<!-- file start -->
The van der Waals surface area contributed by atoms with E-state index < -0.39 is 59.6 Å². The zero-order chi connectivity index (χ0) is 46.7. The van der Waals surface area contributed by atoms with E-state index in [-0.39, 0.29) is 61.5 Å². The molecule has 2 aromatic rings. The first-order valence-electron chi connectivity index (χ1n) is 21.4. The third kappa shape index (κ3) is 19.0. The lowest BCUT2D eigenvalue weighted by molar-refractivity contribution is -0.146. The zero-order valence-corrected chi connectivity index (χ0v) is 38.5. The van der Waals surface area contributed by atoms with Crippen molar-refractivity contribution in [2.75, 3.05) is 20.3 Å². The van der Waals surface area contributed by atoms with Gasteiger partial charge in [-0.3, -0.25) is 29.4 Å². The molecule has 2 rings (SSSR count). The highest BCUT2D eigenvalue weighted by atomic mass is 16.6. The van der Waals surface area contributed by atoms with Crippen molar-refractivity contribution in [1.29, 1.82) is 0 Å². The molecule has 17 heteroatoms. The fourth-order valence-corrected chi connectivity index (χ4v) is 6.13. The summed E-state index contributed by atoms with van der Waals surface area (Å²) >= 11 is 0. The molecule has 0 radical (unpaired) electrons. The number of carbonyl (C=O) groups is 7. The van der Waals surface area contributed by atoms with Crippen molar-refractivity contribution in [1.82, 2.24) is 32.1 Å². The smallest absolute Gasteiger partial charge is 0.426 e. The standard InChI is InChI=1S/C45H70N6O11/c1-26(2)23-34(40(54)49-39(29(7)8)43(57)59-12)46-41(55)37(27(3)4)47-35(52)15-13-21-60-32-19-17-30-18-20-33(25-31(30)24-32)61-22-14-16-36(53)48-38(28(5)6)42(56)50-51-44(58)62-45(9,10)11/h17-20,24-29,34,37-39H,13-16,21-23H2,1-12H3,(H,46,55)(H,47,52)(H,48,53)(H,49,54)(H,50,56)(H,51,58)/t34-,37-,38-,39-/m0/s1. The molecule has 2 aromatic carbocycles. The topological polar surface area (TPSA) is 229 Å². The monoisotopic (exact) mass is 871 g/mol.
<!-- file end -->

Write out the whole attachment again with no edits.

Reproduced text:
The van der Waals surface area contributed by atoms with E-state index < -0.39 is 59.6 Å². The zero-order chi connectivity index (χ0) is 46.7. The van der Waals surface area contributed by atoms with E-state index in [-0.39, 0.29) is 61.5 Å². The molecule has 2 aromatic rings. The first-order valence-electron chi connectivity index (χ1n) is 21.4. The third kappa shape index (κ3) is 19.0. The lowest BCUT2D eigenvalue weighted by molar-refractivity contribution is -0.146. The zero-order valence-corrected chi connectivity index (χ0v) is 38.5. The van der Waals surface area contributed by atoms with Crippen molar-refractivity contribution in [2.75, 3.05) is 20.3 Å². The van der Waals surface area contributed by atoms with Gasteiger partial charge in [-0.3, -0.25) is 29.4 Å². The molecule has 2 rings (SSSR count). The highest BCUT2D eigenvalue weighted by atomic mass is 16.6. The van der Waals surface area contributed by atoms with Crippen molar-refractivity contribution in [1.29, 1.82) is 0 Å². The molecule has 17 heteroatoms. The fourth-order valence-corrected chi connectivity index (χ4v) is 6.13. The summed E-state index contributed by atoms with van der Waals surface area (Å²) >= 11 is 0. The molecule has 0 radical (unpaired) electrons. The number of carbonyl (C=O) groups is 7. The van der Waals surface area contributed by atoms with Crippen molar-refractivity contribution in [1.82, 2.24) is 32.1 Å². The smallest absolute Gasteiger partial charge is 0.426 e. The standard InChI is InChI=1S/C45H70N6O11/c1-26(2)23-34(40(54)49-39(29(7)8)43(57)59-12)46-41(55)37(27(3)4)47-35(52)15-13-21-60-32-19-17-30-18-20-33(25-31(30)24-32)61-22-14-16-36(53)48-38(28(5)6)42(56)50-51-44(58)62-45(9,10)11/h17-20,24-29,34,37-39H,13-16,21-23H2,1-12H3,(H,46,55)(H,47,52)(H,48,53)(H,49,54)(H,50,56)(H,51,58)/t34-,37-,38-,39-/m0/s1. The molecule has 2 aromatic carbocycles. The topological polar surface area (TPSA) is 229 Å². The monoisotopic (exact) mass is 871 g/mol.